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Q: What is a Fourier transform? What is it used for?

By Posted On/September 25, 2012

Posted in Best

Physicist: Almost every imaginable signal can be broken down into a combination of simple waves. This fact is the central philosophy behind Fourier transforms (Fourier was very French, so his name is pronounced a little wonky: “4 E yay”).

Fourier transforms (FT) take a signal and express it in terms of the frequencies of the waves that make up that signal. Sound is probably the easiest thing to think about when talking about Fourier transforms. If you could see sound, it would look like air molecules bouncing back and forth very quickly. But oddly enough, when you hear sound you’re not perceiving the air moving back and forth, instead you experience sound in terms of its frequencies. For example, when somebody plays middle C on a piano, you don’t feel your ear being buffeted 261 times a second (the frequency of middle C), you just hear a single tone. The buffeting movement of the air is the signal, and the tone is the Fourier transform of that signal.

The Fourier transform of a sound wave is such a natural way to think about it, that it’s kinda difficult to think about it in any other way. When you imagine a sound or play an instrument it’s much easier to consider the tone of the sound than the actual movement of the air.

In fact, when sound is recorded digitally the strength of the sound wave itself can be recorded (this is what a “.wav” file is), but more often these days the Fourier transform is recorded instead. At every moment a list of the strengths of the various frequencies is “written down” (like in the picture above). This is more or less what an mp3 is (with lots of other tricks). It’s not until a speaker has to physically play the sound that the FT is turned back into a regular sound signal.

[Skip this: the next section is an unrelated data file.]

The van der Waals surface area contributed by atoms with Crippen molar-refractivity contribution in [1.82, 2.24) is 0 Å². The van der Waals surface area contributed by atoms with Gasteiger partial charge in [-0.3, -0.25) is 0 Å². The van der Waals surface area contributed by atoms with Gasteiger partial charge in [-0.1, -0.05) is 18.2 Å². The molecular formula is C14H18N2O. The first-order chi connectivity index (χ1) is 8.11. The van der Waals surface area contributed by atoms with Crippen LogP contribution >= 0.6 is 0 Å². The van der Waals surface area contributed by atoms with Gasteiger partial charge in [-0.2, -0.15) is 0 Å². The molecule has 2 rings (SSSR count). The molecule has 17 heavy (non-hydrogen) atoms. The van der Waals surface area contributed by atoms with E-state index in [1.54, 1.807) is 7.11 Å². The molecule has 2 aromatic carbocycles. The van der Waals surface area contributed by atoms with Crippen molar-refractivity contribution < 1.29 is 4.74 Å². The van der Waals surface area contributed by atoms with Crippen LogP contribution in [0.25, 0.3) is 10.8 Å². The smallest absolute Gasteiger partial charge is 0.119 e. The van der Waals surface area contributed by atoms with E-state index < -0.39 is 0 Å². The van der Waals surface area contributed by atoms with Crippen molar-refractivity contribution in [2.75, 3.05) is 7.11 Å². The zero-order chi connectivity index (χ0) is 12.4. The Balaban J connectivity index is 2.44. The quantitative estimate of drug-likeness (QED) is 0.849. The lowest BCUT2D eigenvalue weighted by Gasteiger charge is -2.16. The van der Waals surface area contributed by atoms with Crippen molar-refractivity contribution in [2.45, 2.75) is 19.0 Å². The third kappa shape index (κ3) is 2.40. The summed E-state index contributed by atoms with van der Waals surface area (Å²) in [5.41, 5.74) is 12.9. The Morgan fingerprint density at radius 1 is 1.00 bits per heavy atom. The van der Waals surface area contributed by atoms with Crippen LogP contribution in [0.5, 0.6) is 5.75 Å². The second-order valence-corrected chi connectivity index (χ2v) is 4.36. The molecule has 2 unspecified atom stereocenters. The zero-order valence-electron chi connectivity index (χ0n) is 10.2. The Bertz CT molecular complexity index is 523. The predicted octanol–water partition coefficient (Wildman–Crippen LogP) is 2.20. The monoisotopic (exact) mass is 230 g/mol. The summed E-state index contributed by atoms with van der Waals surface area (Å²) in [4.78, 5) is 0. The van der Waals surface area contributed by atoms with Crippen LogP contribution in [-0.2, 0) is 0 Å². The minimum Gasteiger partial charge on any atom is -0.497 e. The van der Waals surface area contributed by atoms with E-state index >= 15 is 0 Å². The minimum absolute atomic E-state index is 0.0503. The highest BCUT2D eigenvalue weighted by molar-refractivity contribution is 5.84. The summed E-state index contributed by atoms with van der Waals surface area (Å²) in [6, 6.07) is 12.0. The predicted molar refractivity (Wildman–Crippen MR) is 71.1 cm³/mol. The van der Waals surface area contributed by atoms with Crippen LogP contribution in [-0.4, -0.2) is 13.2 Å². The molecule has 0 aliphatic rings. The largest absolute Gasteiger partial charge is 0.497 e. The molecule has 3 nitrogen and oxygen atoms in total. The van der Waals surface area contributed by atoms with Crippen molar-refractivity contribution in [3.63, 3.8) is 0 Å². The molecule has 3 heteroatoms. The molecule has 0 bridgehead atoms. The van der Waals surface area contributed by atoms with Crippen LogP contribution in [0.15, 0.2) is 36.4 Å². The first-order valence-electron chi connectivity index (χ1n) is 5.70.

In the form of an FT it’s easy to filter sound. For example, when you adjust the equalizer on your sound system, like when changing the bass or treble, what you’re really doing is telling the device to multiply the different frequencies by different amounts before sending the signal to the speakers. So when the base is turned up the lower frequencies get multiplied by a bigger value than the higher frequencies.

However, acoustics are just the simplest application of FT’s. An image is another kind of signal, but unlike sound an image is a “two dimensional” signal. A different kind of FT can be still found, and it is likewise two dimensional. When this was first done on computers it was found that, for pretty much any picture that isn’t random static, most of the FT is concentrated around the lower frequencies. In a nutshell, this is because most pictures don’t change quickly over small distances (something like “Where’s Waldo?” would be an exception), so the higher frequencies aren’t as important. This is the basic idea behind “.jpeg” encoding and compression (although there are other clever tricks involved).

Interesting fun fact: the image of the woman in the hat is called “Lenna” and it’s one of the most commonly used standards in image-processing tests. It’s the top half of a adult image, and while it may seem strange that computer scientists would use that sort of image, the argument can be made that most comp-sci students don’t have too much experience finding any other kind.